I'm obviously sympathetic to Occupy Wall Street's general ambitions, such as they are. I think income inequality is a very important thing. I think we have to have a serious conversation about insuring a true participatory democracy and a serious conversation about corporate influence over politics. I think we have a political and economic system that is overly concerned with the needs of the well-off and nowhere near enough with those of ordinary Americans (much less poor Americans).
But Occupy Wall Street also can be infuriating. I gestured at it in this post, when I talked about how OWS seemed afraid to flex its own muscle because that implied the chance of true failure. Instead, they portentously declared that things like "making demands" would be just giving into the very system they were trying to challenge, that it would be in essence selling out to the man, and then launched into some sanctimonious sermons about changing paradigms and shifting mindsets and other rejected high school debate counter-plans.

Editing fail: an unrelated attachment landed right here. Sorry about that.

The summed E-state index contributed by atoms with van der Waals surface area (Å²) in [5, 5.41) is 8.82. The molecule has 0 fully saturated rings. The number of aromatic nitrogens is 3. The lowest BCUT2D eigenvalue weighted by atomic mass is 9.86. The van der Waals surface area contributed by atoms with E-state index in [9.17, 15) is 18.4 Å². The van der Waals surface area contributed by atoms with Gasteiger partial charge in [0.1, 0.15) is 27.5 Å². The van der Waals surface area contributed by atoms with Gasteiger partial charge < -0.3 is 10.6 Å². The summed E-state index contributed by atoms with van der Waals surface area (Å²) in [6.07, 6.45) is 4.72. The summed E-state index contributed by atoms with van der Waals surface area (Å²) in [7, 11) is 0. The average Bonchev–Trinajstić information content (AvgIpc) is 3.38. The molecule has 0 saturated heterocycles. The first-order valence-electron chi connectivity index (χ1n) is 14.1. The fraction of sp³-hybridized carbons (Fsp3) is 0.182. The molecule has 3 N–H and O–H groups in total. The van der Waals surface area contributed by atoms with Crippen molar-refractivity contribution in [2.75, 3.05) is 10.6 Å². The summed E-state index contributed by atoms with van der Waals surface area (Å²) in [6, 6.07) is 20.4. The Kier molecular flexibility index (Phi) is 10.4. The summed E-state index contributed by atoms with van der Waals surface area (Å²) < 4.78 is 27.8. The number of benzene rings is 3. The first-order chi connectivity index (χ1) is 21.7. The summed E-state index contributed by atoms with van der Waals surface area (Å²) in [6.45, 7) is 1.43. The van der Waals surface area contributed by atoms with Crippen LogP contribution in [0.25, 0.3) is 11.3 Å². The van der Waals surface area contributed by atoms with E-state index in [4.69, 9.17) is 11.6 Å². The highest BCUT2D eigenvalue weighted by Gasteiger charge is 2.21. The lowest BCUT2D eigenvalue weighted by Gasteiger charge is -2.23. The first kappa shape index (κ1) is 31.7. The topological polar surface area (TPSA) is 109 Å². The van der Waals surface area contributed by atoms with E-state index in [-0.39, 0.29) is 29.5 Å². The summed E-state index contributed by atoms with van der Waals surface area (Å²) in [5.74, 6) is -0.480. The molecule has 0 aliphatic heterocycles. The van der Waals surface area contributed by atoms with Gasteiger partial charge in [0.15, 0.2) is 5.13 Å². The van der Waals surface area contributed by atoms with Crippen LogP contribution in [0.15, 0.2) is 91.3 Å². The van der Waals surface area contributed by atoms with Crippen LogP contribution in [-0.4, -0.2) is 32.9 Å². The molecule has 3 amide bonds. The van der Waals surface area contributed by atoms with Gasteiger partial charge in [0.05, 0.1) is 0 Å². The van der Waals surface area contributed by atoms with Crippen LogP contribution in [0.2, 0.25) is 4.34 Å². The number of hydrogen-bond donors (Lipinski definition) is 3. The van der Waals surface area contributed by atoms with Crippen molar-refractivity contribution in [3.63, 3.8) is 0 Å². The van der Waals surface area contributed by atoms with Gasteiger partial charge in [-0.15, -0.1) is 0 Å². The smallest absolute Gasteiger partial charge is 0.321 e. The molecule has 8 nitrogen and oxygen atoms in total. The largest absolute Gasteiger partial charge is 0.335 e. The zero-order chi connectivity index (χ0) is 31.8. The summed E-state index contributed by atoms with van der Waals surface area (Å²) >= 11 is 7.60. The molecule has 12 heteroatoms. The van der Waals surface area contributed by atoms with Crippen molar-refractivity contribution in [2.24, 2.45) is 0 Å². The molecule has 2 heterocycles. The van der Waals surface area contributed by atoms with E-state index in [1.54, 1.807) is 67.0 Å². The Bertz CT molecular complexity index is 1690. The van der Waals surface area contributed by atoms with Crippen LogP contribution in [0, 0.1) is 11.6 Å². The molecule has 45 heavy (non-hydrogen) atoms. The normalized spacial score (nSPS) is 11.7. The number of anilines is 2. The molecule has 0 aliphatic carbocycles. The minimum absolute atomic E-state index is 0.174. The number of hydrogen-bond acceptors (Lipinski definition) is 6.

And so, about half a year later, where is OWS? Effectively nowhere. And what has it accomplished? Effectively nothing. It managed the impressive feet of mobilizing a massive number of progressive-minded citizens, and then managed the even more impressive feet of walking away without having gained anything. Okay, yes, it put income inequality "on the table". But does anyone see any concrete changes going anywhere? I don't. And so, I suspect, pretty soon we'll see it slide right back off the table.